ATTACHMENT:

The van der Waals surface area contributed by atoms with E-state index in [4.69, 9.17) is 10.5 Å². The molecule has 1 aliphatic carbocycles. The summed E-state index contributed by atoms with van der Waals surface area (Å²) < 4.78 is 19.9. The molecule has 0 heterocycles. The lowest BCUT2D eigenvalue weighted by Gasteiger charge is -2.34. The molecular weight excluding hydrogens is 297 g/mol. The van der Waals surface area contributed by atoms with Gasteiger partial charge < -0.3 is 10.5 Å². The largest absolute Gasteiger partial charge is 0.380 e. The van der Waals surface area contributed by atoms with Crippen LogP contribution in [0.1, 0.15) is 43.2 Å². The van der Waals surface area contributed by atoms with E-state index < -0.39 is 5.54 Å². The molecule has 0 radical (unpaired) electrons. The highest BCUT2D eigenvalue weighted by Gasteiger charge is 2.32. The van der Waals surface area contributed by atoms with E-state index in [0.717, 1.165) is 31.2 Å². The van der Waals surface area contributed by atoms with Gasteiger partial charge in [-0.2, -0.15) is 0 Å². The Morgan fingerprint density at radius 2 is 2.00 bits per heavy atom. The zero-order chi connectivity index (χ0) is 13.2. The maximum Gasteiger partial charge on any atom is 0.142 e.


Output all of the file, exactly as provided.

The van der Waals surface area contributed by atoms with E-state index in [4.69, 9.17) is 10.5 Å². The molecule has 1 aliphatic carbocycles. The summed E-state index contributed by atoms with van der Waals surface area (Å²) < 4.78 is 19.9. The molecule has 0 heterocycles. The lowest BCUT2D eigenvalue weighted by Gasteiger charge is -2.34. The molecular weight excluding hydrogens is 297 g/mol. The van der Waals surface area contributed by atoms with Gasteiger partial charge < -0.3 is 10.5 Å². The largest absolute Gasteiger partial charge is 0.380 e. The van der Waals surface area contributed by atoms with Crippen LogP contribution in [0.1, 0.15) is 43.2 Å². The van der Waals surface area contributed by atoms with E-state index < -0.39 is 5.54 Å². The molecule has 0 radical (unpaired) electrons. The highest BCUT2D eigenvalue weighted by Gasteiger charge is 2.32. The van der Waals surface area contributed by atoms with E-state index in [0.717, 1.165) is 31.2 Å². The van der Waals surface area contributed by atoms with Gasteiger partial charge in [-0.2, -0.15) is 0 Å². The Morgan fingerprint density at radius 2 is 2.00 bits per heavy atom. The zero-order chi connectivity index (χ0) is 13.2. The maximum Gasteiger partial charge on any atom is 0.142 e.